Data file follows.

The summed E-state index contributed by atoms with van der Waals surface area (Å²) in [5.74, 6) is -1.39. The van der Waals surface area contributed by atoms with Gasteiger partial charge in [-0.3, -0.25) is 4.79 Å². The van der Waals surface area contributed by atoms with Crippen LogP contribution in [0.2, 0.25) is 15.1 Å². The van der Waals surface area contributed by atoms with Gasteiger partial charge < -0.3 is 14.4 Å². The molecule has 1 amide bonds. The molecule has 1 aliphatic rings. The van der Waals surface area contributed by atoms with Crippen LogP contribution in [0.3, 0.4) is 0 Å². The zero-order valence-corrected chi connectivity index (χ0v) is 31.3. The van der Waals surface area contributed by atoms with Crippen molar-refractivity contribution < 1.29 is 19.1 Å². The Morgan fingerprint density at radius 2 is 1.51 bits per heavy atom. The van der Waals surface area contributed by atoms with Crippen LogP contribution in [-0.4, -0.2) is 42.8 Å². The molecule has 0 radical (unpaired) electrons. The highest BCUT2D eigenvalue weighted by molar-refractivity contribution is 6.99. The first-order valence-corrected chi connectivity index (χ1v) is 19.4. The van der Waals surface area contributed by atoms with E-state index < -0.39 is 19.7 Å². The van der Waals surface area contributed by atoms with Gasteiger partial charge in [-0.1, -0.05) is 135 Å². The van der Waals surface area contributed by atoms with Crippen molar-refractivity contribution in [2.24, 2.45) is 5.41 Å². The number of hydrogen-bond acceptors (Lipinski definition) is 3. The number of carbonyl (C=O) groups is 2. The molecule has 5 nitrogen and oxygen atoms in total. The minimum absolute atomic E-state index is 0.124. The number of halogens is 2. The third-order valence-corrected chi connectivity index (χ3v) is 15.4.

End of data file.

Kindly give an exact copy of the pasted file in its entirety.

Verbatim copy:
The summed E-state index contributed by atoms with van der Waals surface area (Å²) in [5.74, 6) is -1.39. The van der Waals surface area contributed by atoms with Gasteiger partial charge in [-0.3, -0.25) is 4.79 Å². The van der Waals surface area contributed by atoms with Crippen LogP contribution in [0.2, 0.25) is 15.1 Å². The van der Waals surface area contributed by atoms with Gasteiger partial charge < -0.3 is 14.4 Å². The molecule has 1 amide bonds. The molecule has 1 aliphatic rings. The van der Waals surface area contributed by atoms with Crippen LogP contribution in [0.3, 0.4) is 0 Å². The zero-order valence-corrected chi connectivity index (χ0v) is 31.3. The van der Waals surface area contributed by atoms with Crippen molar-refractivity contribution < 1.29 is 19.1 Å². The Morgan fingerprint density at radius 2 is 1.51 bits per heavy atom. The van der Waals surface area contributed by atoms with Crippen LogP contribution in [-0.4, -0.2) is 42.8 Å². The molecule has 0 radical (unpaired) electrons. The highest BCUT2D eigenvalue weighted by molar-refractivity contribution is 6.99. The first-order valence-corrected chi connectivity index (χ1v) is 19.4. The van der Waals surface area contributed by atoms with E-state index < -0.39 is 19.7 Å². The van der Waals surface area contributed by atoms with Gasteiger partial charge in [-0.1, -0.05) is 135 Å². The van der Waals surface area contributed by atoms with Crippen molar-refractivity contribution in [2.24, 2.45) is 5.41 Å². The number of hydrogen-bond acceptors (Lipinski definition) is 3. The number of carbonyl (C=O) groups is 2. The molecule has 5 nitrogen and oxygen atoms in total. The minimum absolute atomic E-state index is 0.124. The number of halogens is 2. The third-order valence-corrected chi connectivity index (χ3v) is 15.4.